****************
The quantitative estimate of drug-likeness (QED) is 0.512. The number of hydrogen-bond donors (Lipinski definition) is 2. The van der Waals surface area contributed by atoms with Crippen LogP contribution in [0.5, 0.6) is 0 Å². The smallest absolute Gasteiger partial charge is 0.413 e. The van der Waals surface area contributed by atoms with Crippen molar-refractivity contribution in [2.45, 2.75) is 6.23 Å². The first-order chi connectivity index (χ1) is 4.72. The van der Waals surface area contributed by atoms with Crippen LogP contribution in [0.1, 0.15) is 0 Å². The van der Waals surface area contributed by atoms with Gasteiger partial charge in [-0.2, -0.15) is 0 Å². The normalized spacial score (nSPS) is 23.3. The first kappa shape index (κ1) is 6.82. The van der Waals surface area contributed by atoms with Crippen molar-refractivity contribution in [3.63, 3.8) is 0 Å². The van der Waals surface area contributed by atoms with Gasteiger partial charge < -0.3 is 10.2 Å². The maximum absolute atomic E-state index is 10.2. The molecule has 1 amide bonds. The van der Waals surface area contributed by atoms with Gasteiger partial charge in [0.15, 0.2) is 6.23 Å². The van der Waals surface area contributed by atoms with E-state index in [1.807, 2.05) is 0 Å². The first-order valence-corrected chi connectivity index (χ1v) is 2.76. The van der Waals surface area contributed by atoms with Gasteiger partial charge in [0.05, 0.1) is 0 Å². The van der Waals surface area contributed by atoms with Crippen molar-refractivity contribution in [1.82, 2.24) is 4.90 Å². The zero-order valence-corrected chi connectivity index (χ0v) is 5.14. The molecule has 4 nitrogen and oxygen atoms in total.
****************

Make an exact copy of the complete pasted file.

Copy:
The quantitative estimate of drug-likeness (QED) is 0.512. The number of hydrogen-bond donors (Lipinski definition) is 2. The van der Waals surface area contributed by atoms with Crippen LogP contribution in [0.5, 0.6) is 0 Å². The smallest absolute Gasteiger partial charge is 0.413 e. The van der Waals surface area contributed by atoms with Crippen molar-refractivity contribution in [2.45, 2.75) is 6.23 Å². The first-order chi connectivity index (χ1) is 4.72. The van der Waals surface area contributed by atoms with Crippen LogP contribution in [0.1, 0.15) is 0 Å². The van der Waals surface area contributed by atoms with Gasteiger partial charge in [-0.2, -0.15) is 0 Å². The normalized spacial score (nSPS) is 23.3. The first kappa shape index (κ1) is 6.82. The van der Waals surface area contributed by atoms with Crippen molar-refractivity contribution in [3.63, 3.8) is 0 Å². The van der Waals surface area contributed by atoms with Gasteiger partial charge < -0.3 is 10.2 Å². The maximum absolute atomic E-state index is 10.2. The molecule has 1 amide bonds. The van der Waals surface area contributed by atoms with Gasteiger partial charge in [0.15, 0.2) is 6.23 Å². The van der Waals surface area contributed by atoms with E-state index in [1.807, 2.05) is 0 Å². The first-order valence-corrected chi connectivity index (χ1v) is 2.76. The van der Waals surface area contributed by atoms with Gasteiger partial charge in [0.05, 0.1) is 0 Å². The van der Waals surface area contributed by atoms with Crippen molar-refractivity contribution in [1.82, 2.24) is 4.90 Å². The zero-order valence-corrected chi connectivity index (χ0v) is 5.14. The molecule has 4 nitrogen and oxygen atoms in total.